Netflix has a HUGE selection of DVD's and online streaming...from the mainstream to the niche.

    So, ultimately, I'm not getting it to get new releases, I'm getting to see things that I haven't seen.

    And their customer service has been fantastic.

    Just the opposite with Netflix. And like I said, I don't need to watch something as soon as it hits the street.

    Hell, I rarely BUY a DVD the day it comes out, I don't need to rent it that day.

    I've never had a great experience with Blockbuster.

    And when I want to watch something right away, and I'm waiting for the next DVD, which is like MAYBE two days, I can always watch streaming on my TV....with a TON of choices.

    All for the low price of 8.99 a month...
    No one seems to be complaining about not getting new releases, for the most part people seem to be saying here that it doesn't bother them. That's hardly complaining.

    New releases seem to be very important to you. They aren't to me, and it seems not important to others on this board.

    There's also Movies on Demand on cable.

    If getting the new releases right away is THE most important thing to you, yeah, Netflix may not be the best thing.

    But, if breadth of selection, both on DVD and Watch Now, with great customer service IS, well, then, I'm going with Netflix. My queue is FULL, literally. They will NOT let me add anymore...all of it filled with things I want to see. I'm not hurtin' for entertainment.
     
  9. Jptrekker

    Jptrekker Captain Captain

    It looks like the wave of the future for disc based media is going to be a sell-thru release followed by a rental release a month later--the opposite of the VHS model.

    Back in the VHS days, new release videos cost around $80 each (which the rental stores gladly paid) so that that studios could make a profit from the release being sold to rental outlets, there were very few "sell-through" titles (i.e. Titanic, which was a huge sell through title on VHS, compared to Four Weddings and a Funeral was initally a rental-only release). Sometimes, on major releases, the studios would have a 2nd release on video which was at a sell-through price after they had made their money off of the rental market (which was the case for "Four Weddings"). (Back then, for many, if you wanted to purchase new releases you owned a Laserdisc player, new releases on this format were genrally sell-through priced.)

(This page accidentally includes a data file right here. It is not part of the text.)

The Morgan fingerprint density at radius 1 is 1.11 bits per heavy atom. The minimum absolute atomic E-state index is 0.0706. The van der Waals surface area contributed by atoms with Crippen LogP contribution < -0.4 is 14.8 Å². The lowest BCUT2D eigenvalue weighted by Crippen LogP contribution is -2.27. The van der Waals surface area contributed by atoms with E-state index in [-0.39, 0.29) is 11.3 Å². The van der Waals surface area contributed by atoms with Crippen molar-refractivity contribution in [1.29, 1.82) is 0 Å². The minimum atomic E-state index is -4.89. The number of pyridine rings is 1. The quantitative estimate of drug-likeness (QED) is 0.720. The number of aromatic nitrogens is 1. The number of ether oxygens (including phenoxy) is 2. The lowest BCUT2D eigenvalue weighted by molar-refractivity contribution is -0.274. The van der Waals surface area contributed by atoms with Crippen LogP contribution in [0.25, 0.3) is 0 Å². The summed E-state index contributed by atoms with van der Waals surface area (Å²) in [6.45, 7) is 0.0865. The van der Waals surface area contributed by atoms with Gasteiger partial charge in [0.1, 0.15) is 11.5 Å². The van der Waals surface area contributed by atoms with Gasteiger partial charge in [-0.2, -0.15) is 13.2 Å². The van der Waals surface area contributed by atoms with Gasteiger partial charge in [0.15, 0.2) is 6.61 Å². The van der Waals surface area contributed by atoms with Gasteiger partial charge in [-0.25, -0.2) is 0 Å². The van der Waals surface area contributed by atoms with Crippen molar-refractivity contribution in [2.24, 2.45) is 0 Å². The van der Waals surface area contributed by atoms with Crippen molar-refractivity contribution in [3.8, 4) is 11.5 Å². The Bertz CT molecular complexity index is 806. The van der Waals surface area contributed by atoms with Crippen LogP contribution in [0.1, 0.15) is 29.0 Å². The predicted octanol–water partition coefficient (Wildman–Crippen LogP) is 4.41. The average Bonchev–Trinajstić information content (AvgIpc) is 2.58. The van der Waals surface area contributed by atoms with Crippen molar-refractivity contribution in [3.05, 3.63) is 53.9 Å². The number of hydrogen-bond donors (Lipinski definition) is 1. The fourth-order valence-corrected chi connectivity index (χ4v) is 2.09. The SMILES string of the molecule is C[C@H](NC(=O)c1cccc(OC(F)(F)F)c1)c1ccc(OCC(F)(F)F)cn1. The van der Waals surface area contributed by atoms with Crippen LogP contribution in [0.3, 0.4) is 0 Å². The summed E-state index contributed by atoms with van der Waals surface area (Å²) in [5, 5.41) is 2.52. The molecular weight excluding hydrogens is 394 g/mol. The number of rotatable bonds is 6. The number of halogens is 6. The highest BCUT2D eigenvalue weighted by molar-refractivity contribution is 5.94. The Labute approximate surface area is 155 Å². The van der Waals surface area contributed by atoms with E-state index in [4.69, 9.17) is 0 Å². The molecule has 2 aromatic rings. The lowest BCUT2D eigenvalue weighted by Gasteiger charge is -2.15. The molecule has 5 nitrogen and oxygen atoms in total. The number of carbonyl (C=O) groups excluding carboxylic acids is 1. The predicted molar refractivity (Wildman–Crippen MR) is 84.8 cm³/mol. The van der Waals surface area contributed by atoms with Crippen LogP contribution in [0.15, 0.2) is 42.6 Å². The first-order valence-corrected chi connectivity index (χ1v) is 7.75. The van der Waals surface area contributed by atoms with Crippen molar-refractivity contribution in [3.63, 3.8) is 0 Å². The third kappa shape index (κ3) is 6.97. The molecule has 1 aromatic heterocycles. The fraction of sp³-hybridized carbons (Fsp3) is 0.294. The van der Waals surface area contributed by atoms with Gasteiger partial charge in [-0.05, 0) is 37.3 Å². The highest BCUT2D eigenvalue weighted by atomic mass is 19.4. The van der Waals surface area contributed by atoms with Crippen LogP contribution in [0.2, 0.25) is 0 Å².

Today, on the other hand, most disc based movies are priced for sell through at release and the studios probably feel that the rental market cuts into that sell through market. Don't be surprised if in the near future most new releases come out first to sell through then a month later to rental, the studios will introduce some carrot to the brick and mortar rental chains to encourage this. The carrot to the online retailers is making their library of titles available for streaming, the carrot for brick and mortar stores might be some type of profit sharing agreement similar to the old rentrak system for VHS where the stores actually rented the tapes from the studio for a low price and then returned them (or sold them as used, sharing the profit--the rentrak system was the beginning of Hollywood and Blockbuster's making dozens of copies of a new release available for rent, you never really saw this before profit sharing, a store might have ten copies at most, in a large store, because the movies were just too expensive).

    The new model may have new releases on day of release for a premium price (which will be more than today's rental price, this will encourage purchase instead), then 30 days later for less (probably today's price).

    As for Netflix, I don't care about new releases either, we use streaming through our network Blu-Ray player almost exclusively. It has replaced cable in our household and the $17/month is a much better investment than the $50/month bill for cable tv. Our kids don't know that a movie is a new-release or not, they just know if they like it or not. I don't think I have any new releases in my disc queue, mostly TV shows and kids movies.
     
  10. Coloratura

    Coloratura Snuggle Princess Premium Member

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    I have never had any trouble with Netflix, the rates are cheaper than Blockbuster Online, and their customer service is top notch. I just get a much better value from Netflix. I tried Blockbuster Online, and they managed to screw up 3 shipments in 2 weeks, their customer service charged me for two "lost" DVDs, and it took a month to get them to reverse the charges, and they were not friendly doing it.

    It will be. All I was saying is that people are getting used to the idea of playing solely online, and that a game like World of Warcraft would be absolutely useless if the PC didn't have an internet connection.